Deer Diary,

A lot of guests and volunteers ask me what my favorite animal at the Zoo is. Everyone seems confused when I tell them that it’s Luke, our resident Calamian deer. They either do not realize we have this species in our collection, or they have only taken the briefest glances at him and have not spent the time to appreciate his magnificence.

I’ll be honest, I’m a little obsessed with Luke. I have a picture of him as the background on my computer and the lock screen for my phone. I have more photos and videos of him on my phone than I do of my husband, dog and cat combined!

Playing with giraffe

As the primary deer keeper, I have worked with Luke for nearly four and a half years. I’ve watched him grow from a chubby two-year-old, with tiny antlers, to a chubby six-year-old. He has a new set of antlers growing in right now, and they look like they’ll be his best set yet!


Over the years, I’ve worked hard on establishing a good relationship with him, and he has rewarded me with his trust. He is one of the few animals that I work with that I can physically interact with. A lot of our animals prefer not to be touched. We always respect our animals’ choices in these matters. Luke, however, loves neck scratches and neck rubs. A lot of the time, when I go out to clean his yard, he’ll be lying in a spot of sun and when I approach, he’ll turn his head showing me exactly where on his neck he would like me to rub. Other times, he’ll see me and come ambling over, waiting for me to give him the attention he wants. He will follow me around his yard, poke his head in my cleaning bucket, and get in my way as I maneuver around him.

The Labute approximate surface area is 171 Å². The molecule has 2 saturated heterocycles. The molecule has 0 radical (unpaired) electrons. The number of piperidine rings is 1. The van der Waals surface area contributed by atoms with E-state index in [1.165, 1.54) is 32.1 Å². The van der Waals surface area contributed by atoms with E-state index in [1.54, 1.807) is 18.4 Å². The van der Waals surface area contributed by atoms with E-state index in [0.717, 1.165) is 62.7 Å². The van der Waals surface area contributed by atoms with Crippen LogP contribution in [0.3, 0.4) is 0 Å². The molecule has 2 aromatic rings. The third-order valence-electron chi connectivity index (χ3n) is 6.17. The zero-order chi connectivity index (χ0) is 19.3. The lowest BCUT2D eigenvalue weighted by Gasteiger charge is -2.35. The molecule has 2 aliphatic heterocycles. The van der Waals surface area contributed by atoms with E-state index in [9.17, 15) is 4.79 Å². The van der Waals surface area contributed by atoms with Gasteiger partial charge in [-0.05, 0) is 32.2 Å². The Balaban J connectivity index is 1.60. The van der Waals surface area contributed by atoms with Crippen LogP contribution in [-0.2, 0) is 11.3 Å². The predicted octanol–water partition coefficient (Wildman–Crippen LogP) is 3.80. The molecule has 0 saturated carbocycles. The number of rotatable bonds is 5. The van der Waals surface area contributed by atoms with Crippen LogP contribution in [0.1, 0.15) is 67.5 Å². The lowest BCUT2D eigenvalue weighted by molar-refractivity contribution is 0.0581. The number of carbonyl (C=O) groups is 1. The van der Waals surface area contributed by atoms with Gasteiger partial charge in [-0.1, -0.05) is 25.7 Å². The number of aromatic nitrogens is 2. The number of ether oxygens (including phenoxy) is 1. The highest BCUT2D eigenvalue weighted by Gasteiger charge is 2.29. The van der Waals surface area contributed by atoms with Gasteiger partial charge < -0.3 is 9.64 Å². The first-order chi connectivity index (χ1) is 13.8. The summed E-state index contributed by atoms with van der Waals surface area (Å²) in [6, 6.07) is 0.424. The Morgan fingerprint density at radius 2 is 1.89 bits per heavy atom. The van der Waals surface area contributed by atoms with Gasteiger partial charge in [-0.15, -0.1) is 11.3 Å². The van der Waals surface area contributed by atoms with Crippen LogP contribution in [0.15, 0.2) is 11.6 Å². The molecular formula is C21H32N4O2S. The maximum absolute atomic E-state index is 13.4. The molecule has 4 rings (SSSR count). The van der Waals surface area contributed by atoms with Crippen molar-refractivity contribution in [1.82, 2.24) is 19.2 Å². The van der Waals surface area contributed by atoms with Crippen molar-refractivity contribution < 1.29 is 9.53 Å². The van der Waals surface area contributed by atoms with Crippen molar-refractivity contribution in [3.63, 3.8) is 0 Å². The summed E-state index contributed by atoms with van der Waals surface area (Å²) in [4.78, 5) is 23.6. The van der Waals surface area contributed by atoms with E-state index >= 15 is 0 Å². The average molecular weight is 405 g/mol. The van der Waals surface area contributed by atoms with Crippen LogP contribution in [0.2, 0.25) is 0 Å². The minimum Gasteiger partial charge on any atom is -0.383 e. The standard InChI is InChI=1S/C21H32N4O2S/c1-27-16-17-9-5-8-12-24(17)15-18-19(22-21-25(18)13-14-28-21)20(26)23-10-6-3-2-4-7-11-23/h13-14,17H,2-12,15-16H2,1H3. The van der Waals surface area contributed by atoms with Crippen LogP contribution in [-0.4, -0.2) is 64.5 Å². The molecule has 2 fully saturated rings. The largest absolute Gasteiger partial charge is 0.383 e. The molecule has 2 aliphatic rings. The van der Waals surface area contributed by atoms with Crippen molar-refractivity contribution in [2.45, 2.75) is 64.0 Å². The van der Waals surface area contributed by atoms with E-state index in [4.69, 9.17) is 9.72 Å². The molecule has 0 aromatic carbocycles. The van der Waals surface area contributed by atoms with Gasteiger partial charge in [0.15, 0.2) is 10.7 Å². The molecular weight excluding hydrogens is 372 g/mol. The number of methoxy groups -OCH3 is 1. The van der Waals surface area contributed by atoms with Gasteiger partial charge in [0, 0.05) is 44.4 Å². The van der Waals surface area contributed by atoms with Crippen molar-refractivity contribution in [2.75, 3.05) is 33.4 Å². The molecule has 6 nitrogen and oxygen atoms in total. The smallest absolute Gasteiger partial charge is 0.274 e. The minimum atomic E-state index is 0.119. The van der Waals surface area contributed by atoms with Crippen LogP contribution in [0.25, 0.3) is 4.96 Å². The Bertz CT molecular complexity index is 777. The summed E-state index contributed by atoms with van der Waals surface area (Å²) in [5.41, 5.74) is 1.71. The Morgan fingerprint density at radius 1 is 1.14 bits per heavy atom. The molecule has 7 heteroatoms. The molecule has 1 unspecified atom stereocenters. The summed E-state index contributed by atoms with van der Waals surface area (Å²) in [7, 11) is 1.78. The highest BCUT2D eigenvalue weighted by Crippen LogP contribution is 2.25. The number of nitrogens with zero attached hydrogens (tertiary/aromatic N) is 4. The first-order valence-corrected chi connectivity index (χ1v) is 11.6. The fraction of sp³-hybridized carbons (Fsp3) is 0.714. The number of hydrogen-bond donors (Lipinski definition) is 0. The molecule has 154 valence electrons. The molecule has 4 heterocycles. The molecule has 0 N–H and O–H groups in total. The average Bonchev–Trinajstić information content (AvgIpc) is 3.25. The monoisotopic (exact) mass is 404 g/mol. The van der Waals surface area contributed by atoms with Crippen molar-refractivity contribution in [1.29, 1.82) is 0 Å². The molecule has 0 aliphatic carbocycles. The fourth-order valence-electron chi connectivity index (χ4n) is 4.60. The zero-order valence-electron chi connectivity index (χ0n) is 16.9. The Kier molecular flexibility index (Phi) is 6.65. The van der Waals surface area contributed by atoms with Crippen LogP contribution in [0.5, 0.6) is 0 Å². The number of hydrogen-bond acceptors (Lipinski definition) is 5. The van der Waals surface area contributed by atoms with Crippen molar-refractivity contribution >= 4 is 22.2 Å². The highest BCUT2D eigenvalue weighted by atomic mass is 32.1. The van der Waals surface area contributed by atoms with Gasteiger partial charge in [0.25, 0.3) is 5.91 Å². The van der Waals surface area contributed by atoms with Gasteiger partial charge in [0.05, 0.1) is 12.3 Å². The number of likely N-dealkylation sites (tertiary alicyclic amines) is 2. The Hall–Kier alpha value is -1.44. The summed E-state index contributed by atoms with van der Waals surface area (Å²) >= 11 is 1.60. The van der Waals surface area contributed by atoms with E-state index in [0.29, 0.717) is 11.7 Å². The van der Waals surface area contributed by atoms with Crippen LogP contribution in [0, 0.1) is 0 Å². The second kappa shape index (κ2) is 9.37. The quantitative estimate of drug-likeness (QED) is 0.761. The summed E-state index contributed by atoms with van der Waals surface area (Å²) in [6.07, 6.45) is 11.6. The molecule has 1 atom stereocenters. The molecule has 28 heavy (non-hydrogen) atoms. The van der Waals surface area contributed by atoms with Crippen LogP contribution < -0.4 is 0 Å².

Deer Foot
Calamian deer

Most mornings, I have to encourage Luke to leave his barn. He has a big fluffy hay bed this time of year, and like a human teenager, he can be impossible to get out of bed. I’ve tried begging, pleading and bribing—it is much more challenging than you would think.

I usually win this battle, but more times than I can count myself and many of my fellow keepers have lost the battle and given in. I end up walking into the stall with him, gently nudging him to get him up and after much coaxing he’ll finally oblige. When we train new keepers on this area, they can’t help but laugh at how difficult it is to make the 80-pound deer get out of his bed!

Sometimes when I put fresh hay or browse out for him on exhibit, he will ignore the food completely and choose me instead. Luke loves food, so when he chooses to hang out near me or beg for scratches instead of going to a preferred treat, I am reminded of why I am a zookeeper.


I do this job for the love of the animals. It can be a thankless job at times, but the wordless appreciation from the animals is worth a lot and helps to sustain and motivate us during difficult times. Luke is very good at giving me these reminders, and I hope that the next time you visit us, you can seek him out and spend a few minutes appreciating his awesomeness!

– Sarah Rade, Hoofstock Keeper II